From My Commonplace Book - 11

Dim Lady

by Harryette Mullen

My honeybunch's peepers are nothing like neon. Today's special at Red Lobster is redder than her kisser. If Liquid Paper is white, her racks are institutional beige. If her mop were Slinkys, dishwater Slinkys would grow on her noggin. I have seen tablecloths at Shakey's Pizza Parlors, red and white, but no such picnic colors do I see in her mug. And in some minty-fresh mouthwashes there is more sweetness than in the garlic breeze my main squeeze wheezes. I love to hear her rap, yet I'm aware Muzak has a hipper beat. I don't know any Marilyn Monroes. My ball and chain is plain from head to toe. And yet, by gosh, my scrumptious Twinkie has as much sex appeal for me as any lanky model or platinum movie idol who's hyped beyond belief.

In poem after poem in her collection Sleeping with the Dictionary Harryette Mullen (American, born 1953) plays with language. Compare "Dim Lady" with the Shakespeare's Sonnet 130:

My mistress' eyes are nothing like the sun;
Coral is far more red than her lips' red;
If snow be white, why then her breasts are dun;
If hairs be wires, black wires grow on her head.
I have seen roses damask'd, red and white,
But no such roses see I in her cheeks;
And in some perfumes is there more delight
Than in the breath that from my mistress reeks.
I love to hear her speak, yet well I know
That music hath a far more pleasing sound;
I grant I never saw a goddess go;
My mistress, when she walks, treads on the ground:
And yet, by heaven, I think my love as rare
As any she belied with false compare.


One of my favorite Shakespeare sonnets.....:) - turning the tables on the themes of romantic love in his day....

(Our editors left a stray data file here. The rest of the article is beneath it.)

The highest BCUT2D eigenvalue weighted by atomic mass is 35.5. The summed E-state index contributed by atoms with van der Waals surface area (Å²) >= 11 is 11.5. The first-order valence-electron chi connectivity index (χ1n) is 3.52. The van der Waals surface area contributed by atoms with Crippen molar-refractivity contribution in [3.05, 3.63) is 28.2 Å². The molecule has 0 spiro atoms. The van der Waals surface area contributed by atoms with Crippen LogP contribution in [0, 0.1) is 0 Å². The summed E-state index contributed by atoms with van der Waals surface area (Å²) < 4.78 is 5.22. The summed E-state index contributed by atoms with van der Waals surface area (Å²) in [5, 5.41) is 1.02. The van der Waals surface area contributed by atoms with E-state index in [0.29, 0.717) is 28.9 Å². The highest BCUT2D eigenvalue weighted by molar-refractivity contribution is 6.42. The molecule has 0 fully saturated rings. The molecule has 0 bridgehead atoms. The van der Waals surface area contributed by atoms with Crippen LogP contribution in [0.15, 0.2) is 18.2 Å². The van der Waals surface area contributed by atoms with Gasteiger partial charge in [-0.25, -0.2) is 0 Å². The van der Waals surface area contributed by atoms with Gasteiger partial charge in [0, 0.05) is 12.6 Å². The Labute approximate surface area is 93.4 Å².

How funny this line is......

If Liquid Paper is white, her racks are institutional beige. (!)

Nice to laugh at poetry :)
I'm glad you had some fun reading these. Thanks, Cort, for your interest.
Great :) Thanks for posting both poems Merry.

I like this line, it made me smile:
Than in the breath that from my mistress reeks.
Because, the pre-industrial era English are so famous for their bad teeth and such (you see it in movies, they embellish it...this stereotype....) perhaps his mistress' breath smelled like bacon and turnips... LOL anyway...
Am I right to think you two prefer funny poems?

Nico, a number of times in history books I've read that Native Americans considered the Europeans dirty, disgusting. I read somewhere (don't know if it is true - don't remember the source) that Queen Isabella sent word to the New World that the Natives were to stop bathing because she considered bathing unhealthful. "Unhealthful" doesn't sound right. Is that a word? Can't think. Better go to bed.

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